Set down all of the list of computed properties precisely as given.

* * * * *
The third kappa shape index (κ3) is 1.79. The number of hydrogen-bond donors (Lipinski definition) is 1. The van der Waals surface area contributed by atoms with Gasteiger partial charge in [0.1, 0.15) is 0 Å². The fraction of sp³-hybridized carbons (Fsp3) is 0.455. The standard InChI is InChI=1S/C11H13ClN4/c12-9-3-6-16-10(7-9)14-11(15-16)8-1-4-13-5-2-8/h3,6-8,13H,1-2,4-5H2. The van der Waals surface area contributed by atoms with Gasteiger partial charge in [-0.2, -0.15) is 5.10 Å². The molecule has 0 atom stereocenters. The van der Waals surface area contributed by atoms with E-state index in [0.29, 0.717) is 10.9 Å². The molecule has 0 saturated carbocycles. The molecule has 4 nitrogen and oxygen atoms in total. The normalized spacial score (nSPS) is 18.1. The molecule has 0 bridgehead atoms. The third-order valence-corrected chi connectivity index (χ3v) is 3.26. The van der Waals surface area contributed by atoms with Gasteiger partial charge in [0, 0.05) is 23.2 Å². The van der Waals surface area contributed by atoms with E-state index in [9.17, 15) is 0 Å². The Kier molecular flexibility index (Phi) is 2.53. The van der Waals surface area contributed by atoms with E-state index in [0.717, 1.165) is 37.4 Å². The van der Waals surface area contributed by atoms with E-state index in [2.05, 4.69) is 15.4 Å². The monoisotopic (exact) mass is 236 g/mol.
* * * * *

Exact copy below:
The third kappa shape index (κ3) is 1.79. The number of hydrogen-bond donors (Lipinski definition) is 1. The van der Waals surface area contributed by atoms with Gasteiger partial charge in [0.1, 0.15) is 0 Å². The fraction of sp³-hybridized carbons (Fsp3) is 0.455. The standard InChI is InChI=1S/C11H13ClN4/c12-9-3-6-16-10(7-9)14-11(15-16)8-1-4-13-5-2-8/h3,6-8,13H,1-2,4-5H2. The van der Waals surface area contributed by atoms with Gasteiger partial charge in [-0.2, -0.15) is 5.10 Å². The molecule has 0 atom stereocenters. The van der Waals surface area contributed by atoms with E-state index in [0.29, 0.717) is 10.9 Å². The molecule has 0 saturated carbocycles. The molecule has 4 nitrogen and oxygen atoms in total. The normalized spacial score (nSPS) is 18.1. The molecule has 0 bridgehead atoms. The third-order valence-corrected chi connectivity index (χ3v) is 3.26. The van der Waals surface area contributed by atoms with Gasteiger partial charge in [0, 0.05) is 23.2 Å². The van der Waals surface area contributed by atoms with E-state index in [9.17, 15) is 0 Å². The Kier molecular flexibility index (Phi) is 2.53. The van der Waals surface area contributed by atoms with E-state index in [0.717, 1.165) is 37.4 Å². The van der Waals surface area contributed by atoms with E-state index in [2.05, 4.69) is 15.4 Å². The monoisotopic (exact) mass is 236 g/mol.